Overtime without Pay: It’s More Common than you Think

mightynurse-dollarNurses work hard when they are on the clock. Sometimes, we don’t even get the luxury of sitting down, sipping a drink, or even relieving our bladders.

It would not be tolerated in any other line of work, but nurses sometimes work through their breaks and are forced to stay over for various reasons. All this would be fine, but some facilities are refusing to pay nurses for their extra work.

Unfortunately, nurses are reluctant to stand up for themselves when it comes to asking for their overtime pay. We sometimes feel that we have to do the job right, and if that takes a long time, then so be it.

However, some facilities crack down on overtime, and they severely reprimand nurses who have a bunch of extra hours. This bullying cannot be accepted and something has to be done in facilities where nurses are expected to work without pay.

Lunch? What Lunch?

One of the most common ways that nurses work overtime without pay is by simply missing lunch. Technically, for an eight-hour shift, we should get one 30-minute break and two ten minute breaks.

As many nurses know, this just doesn’t happen that often. In some facilities, you can punch out without lunch and are paid that extra half hour, but some facilities automatically deduct your lunch, regardless of how your shift went.

And that’s the problem: facilities are automatically deducting lunch breaks when they aren’t being taken, and that means you are working without pay. If you don’t take a lunch, then you should be paid that extra half hour.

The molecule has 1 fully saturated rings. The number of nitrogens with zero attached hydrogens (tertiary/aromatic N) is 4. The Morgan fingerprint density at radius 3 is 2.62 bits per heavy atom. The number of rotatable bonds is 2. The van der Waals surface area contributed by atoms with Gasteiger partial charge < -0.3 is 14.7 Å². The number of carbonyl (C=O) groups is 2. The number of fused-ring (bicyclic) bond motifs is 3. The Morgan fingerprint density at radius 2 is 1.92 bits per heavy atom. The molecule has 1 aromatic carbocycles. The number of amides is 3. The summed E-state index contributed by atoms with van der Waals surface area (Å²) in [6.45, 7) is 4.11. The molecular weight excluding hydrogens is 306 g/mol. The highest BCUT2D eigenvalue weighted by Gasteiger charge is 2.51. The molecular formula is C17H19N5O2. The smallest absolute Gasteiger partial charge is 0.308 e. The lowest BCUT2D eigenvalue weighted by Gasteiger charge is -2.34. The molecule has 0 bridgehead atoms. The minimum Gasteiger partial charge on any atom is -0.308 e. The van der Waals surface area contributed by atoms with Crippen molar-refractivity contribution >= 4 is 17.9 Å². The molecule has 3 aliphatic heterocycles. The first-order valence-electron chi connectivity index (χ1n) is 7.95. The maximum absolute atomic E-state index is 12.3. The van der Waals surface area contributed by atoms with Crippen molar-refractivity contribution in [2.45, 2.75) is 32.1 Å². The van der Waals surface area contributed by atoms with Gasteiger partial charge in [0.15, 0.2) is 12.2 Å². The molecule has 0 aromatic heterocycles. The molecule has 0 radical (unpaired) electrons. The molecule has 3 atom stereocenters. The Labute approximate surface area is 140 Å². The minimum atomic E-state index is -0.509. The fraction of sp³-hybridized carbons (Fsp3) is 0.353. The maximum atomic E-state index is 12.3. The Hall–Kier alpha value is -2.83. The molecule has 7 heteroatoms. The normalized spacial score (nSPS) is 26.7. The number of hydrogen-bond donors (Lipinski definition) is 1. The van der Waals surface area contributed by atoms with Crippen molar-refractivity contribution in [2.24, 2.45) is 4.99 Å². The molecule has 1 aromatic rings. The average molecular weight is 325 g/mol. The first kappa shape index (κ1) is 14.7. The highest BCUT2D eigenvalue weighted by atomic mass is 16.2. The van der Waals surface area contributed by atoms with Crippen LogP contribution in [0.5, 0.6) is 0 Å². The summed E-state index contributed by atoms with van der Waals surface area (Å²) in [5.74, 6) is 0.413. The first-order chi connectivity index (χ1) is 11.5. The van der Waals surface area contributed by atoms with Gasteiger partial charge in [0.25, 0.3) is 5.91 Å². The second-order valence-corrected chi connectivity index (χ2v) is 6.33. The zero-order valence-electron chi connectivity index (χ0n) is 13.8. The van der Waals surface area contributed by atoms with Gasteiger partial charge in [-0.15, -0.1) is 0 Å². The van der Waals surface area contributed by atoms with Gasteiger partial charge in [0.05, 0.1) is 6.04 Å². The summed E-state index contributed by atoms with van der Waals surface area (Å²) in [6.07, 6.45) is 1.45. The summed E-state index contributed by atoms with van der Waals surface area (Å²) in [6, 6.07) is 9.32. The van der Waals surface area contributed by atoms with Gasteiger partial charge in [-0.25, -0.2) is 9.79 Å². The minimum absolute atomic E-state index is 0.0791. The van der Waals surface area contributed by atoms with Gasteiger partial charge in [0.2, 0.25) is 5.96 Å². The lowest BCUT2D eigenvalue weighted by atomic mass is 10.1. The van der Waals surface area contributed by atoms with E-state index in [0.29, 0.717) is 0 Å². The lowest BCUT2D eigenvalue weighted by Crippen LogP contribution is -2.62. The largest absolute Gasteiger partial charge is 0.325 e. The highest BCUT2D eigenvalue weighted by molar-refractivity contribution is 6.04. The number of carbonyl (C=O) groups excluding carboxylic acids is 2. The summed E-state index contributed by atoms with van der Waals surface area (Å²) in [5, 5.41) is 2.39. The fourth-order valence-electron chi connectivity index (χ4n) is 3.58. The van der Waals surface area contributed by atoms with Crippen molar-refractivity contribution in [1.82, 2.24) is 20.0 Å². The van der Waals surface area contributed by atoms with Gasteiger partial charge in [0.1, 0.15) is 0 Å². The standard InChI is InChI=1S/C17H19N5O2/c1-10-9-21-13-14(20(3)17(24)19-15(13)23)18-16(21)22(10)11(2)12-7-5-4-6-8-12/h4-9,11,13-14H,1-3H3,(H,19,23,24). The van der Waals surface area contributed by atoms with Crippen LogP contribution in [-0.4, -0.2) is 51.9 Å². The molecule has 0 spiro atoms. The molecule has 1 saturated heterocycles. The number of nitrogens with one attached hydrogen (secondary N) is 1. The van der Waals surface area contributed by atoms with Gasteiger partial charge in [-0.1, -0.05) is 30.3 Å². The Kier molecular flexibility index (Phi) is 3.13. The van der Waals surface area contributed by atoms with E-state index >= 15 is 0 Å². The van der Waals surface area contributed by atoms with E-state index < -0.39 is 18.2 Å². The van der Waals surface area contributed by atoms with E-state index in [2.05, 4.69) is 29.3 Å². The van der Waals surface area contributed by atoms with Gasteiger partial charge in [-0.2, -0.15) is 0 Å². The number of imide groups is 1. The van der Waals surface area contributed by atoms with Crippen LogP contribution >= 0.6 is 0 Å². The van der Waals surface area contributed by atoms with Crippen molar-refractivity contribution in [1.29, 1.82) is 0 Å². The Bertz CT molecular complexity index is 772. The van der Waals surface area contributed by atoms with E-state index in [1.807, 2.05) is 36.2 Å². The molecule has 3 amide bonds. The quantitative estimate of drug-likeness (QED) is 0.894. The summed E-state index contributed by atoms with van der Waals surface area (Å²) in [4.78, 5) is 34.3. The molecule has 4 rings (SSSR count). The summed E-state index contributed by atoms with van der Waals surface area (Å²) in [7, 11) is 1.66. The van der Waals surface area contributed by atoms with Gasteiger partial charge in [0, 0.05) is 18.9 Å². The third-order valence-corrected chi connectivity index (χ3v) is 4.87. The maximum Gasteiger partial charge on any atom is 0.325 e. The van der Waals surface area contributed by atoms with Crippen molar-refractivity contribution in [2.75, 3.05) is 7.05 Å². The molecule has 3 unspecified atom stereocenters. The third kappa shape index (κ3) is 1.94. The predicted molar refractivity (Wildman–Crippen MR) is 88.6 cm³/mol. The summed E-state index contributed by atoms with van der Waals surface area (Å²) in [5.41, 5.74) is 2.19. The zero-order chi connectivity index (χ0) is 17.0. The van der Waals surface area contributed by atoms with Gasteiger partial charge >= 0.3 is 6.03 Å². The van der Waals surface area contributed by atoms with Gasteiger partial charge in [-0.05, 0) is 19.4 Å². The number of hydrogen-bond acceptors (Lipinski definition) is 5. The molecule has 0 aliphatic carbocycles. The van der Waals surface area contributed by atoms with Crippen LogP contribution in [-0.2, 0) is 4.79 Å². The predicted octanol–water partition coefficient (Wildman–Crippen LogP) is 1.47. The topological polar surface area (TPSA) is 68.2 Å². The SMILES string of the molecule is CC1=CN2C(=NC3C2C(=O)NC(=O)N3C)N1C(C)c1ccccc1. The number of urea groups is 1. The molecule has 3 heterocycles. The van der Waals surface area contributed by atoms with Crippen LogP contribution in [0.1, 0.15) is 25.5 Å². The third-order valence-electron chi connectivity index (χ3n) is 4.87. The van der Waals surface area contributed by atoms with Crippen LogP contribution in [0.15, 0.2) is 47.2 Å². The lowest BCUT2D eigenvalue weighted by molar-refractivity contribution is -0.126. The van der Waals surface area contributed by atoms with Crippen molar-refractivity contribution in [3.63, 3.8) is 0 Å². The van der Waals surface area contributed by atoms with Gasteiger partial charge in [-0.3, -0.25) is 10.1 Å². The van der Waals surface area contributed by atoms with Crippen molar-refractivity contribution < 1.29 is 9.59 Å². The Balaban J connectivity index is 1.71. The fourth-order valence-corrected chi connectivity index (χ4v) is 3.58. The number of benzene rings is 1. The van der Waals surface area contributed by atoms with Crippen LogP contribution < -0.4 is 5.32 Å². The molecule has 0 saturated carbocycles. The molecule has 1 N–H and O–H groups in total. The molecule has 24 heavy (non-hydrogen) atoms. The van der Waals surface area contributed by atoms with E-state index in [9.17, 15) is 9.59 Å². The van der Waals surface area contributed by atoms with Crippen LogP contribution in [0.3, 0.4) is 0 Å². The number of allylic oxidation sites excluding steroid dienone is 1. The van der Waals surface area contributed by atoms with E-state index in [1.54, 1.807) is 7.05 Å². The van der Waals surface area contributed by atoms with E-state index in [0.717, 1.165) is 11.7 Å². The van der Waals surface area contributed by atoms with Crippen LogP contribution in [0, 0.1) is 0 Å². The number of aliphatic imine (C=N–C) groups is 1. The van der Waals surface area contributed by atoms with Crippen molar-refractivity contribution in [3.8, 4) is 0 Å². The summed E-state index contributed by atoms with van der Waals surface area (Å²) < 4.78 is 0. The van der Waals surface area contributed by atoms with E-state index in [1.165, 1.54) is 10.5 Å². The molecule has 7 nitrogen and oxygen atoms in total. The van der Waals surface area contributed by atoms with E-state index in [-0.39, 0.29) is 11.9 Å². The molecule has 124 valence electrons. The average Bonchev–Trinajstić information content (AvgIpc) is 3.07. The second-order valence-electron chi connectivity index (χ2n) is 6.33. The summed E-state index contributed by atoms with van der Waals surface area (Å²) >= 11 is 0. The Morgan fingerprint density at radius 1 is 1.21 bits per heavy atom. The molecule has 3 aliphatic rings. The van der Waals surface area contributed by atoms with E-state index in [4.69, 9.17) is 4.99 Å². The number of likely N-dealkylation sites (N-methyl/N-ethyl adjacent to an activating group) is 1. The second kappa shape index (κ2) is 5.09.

Every bit counts, and you may find yourself up against quite a bit of resistance if your facility does this. They may insist you take your lunch, even if it isn’t possible.

Staying After to Chart . . . for Meetings . . . for Anything

Aside from stealing lunches, the problem of unpaid overtime extends far beyond such small potatoes. Many nurses are forced to clock out, and then they have to make sure their charting is done, finish any loose ends, or otherwise do work off the clock.

Some nurses even have to stay after for meetings or come in on off time for seminars. In most facilities, these are paid overtime, but some places do not pay for the time you take for mandatory education or meetings.

When a nurse has a rough shift, though, it is common to need to stay beyond the end to finish everything up. Facilities should pay for this, but many nurses fear for their jobs because they are reprimanded for having too much overtime.

It is unfair to nurses to expect them to work without pay, and they should stay on the clock to finish up, no matter how long that takes. Unfortunately, not all facilities agree with this or understand why a nurse would need so much time after a shift is over.

Confronting Facilities about Unpaid Overtime

It may be difficult to change your facility’s mind about unpaid overtime, but it isn’t fair and it isn’t legal. If you can’t do your work during your shift, you need to tell your supervisor what’s keeping you from finishing on time.

You can expect a great deal of resistance about this issue, and it may take whistleblowing to stop the practice of unpaid overtime. This means going to the media, taking the case to higher ups in the company, and being a lightning rod for controversy.

This very idea can make some nurses shy away from speaking out because they don’t want to lose their jobs. However, with a number of nurses making the case, the facility can’t fire everyone.

It is a tricky situation, and not one without its risks. If you work in a facility where unpaid overtime is the norm, merely leaving may be your solution to the problem, but at some point, a nurse is going to have to take a stand against unfair business practices.

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